New rules introduced to increase maritime safety in Turkish straits
Turkish authorities have included eight rules to existing regulations to increase maritime safety in the Bosphorus and Çanakkale straits, one of the busiest and most challenging waterways of the world, Vatan newspaper reported on Sept. 3.
According to some of the new rules, units from the General Directorate of Coastal Safety will intervene when a vessel is grounded. Under the existing regulations, authorities wait for rescue plans from the captain of the grounded vessel and the captain is given a time between six to 48 hours.
New regulations also stipulate that units from the General Directorate of Coastal Safety will prepare a report in the event of grounding and carry out a rescue operation. The rescued vessel will not be allowed to sail again until an investigation is concluded and the rescue costs are paid.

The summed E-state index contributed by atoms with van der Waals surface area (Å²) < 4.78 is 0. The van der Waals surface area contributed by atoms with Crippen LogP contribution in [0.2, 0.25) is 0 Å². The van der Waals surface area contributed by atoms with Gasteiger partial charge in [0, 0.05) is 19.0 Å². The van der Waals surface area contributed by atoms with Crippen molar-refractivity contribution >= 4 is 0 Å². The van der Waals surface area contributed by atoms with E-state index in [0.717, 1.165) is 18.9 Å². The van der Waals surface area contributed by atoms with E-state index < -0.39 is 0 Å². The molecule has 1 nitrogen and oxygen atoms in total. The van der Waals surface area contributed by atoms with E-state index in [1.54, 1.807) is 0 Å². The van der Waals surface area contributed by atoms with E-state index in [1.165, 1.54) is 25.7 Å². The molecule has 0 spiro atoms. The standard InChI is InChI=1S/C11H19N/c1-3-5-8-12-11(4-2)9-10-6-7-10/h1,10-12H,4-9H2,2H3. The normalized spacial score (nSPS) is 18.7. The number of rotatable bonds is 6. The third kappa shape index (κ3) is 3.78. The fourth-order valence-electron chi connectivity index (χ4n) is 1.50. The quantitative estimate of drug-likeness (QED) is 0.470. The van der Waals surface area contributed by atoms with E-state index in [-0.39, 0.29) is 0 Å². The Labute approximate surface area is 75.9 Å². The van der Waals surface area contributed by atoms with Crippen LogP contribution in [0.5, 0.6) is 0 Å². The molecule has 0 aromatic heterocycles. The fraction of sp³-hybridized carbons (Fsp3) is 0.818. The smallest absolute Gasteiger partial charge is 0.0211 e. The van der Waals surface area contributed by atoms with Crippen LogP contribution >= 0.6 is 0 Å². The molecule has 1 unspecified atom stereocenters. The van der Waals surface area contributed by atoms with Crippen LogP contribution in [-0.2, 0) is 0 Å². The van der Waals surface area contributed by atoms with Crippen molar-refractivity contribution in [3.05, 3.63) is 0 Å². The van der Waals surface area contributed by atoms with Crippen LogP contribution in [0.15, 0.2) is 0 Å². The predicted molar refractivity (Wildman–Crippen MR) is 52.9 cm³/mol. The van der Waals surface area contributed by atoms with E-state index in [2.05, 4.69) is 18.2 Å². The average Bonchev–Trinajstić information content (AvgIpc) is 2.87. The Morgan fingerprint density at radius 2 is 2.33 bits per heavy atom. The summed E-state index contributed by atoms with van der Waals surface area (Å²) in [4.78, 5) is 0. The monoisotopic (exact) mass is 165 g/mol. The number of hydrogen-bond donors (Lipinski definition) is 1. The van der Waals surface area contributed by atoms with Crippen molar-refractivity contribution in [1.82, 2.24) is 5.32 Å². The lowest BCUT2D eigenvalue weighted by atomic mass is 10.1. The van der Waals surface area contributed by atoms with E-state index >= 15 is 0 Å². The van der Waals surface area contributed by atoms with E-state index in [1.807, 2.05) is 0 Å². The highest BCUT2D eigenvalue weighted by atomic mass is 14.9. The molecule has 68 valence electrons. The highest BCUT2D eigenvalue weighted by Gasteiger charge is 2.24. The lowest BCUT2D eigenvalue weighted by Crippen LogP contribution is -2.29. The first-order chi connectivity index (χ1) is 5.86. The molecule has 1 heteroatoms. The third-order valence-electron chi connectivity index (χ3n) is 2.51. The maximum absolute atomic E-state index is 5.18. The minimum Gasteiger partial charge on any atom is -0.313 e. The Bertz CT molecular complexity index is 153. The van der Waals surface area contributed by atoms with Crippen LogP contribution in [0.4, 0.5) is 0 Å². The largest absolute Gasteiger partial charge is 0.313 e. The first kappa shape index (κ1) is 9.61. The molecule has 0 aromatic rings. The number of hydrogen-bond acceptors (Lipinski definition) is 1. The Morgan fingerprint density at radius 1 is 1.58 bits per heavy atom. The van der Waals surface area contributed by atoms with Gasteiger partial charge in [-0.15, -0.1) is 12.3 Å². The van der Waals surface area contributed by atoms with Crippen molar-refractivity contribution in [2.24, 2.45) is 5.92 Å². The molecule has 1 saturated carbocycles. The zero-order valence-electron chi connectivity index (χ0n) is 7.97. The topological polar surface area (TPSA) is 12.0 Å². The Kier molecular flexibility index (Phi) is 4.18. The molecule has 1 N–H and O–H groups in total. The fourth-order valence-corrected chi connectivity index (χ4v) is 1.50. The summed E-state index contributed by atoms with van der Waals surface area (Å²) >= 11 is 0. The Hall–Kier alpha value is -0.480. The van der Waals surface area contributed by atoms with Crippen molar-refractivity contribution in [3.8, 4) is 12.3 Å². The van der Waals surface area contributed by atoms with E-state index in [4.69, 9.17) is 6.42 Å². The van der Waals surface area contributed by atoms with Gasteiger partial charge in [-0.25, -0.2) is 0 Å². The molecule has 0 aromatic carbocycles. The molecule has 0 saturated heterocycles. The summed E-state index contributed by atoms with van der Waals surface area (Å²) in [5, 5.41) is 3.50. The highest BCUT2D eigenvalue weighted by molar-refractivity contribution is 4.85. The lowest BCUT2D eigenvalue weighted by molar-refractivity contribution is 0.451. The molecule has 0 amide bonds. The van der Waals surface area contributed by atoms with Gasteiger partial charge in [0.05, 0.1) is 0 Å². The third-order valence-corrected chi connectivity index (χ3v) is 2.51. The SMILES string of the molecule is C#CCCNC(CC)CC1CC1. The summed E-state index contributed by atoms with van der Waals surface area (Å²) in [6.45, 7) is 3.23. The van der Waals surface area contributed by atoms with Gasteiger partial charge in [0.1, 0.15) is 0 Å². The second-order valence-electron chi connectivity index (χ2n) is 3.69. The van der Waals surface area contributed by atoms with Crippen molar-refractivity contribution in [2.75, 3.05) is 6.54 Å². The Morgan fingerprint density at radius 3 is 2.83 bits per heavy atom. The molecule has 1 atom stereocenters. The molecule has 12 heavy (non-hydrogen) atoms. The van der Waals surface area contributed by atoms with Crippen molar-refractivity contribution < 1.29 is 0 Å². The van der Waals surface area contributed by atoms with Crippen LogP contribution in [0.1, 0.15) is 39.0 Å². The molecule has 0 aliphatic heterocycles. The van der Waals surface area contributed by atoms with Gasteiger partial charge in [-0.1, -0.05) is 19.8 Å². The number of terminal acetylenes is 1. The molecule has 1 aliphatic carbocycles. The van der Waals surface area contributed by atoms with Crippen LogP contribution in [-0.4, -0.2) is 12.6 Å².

The ships that will go through the straits will be required to inform the Istanbul and Çanakkale port authorities regarding the security and technical equipment on board as they approach the waterways by 3.2 kilometers.
Cruise ships and container ships longer than 300 meters will be required to notify local authorities 10 days before they enter the straits.
Also, vessels that carry liquefied petroleum gas (LPG) and are longer than 150 meters will have to navigate through the straits only in daytime and they will be accompanied by a harbor pilot and a towboat.
Moreover, vessels will not be allowed to come near bridge piers by less than 100 meters.
Authorities have also introduced new rules for large vessels that will use the Çanakkale Strait over which a bridge – 1915 Çanakkale Bridge – is being built. The foundations of the towers of the bridge were laid in March this year. Large vessels, described as longer than 200 meters, will be required to navigate through the strait only during daytime.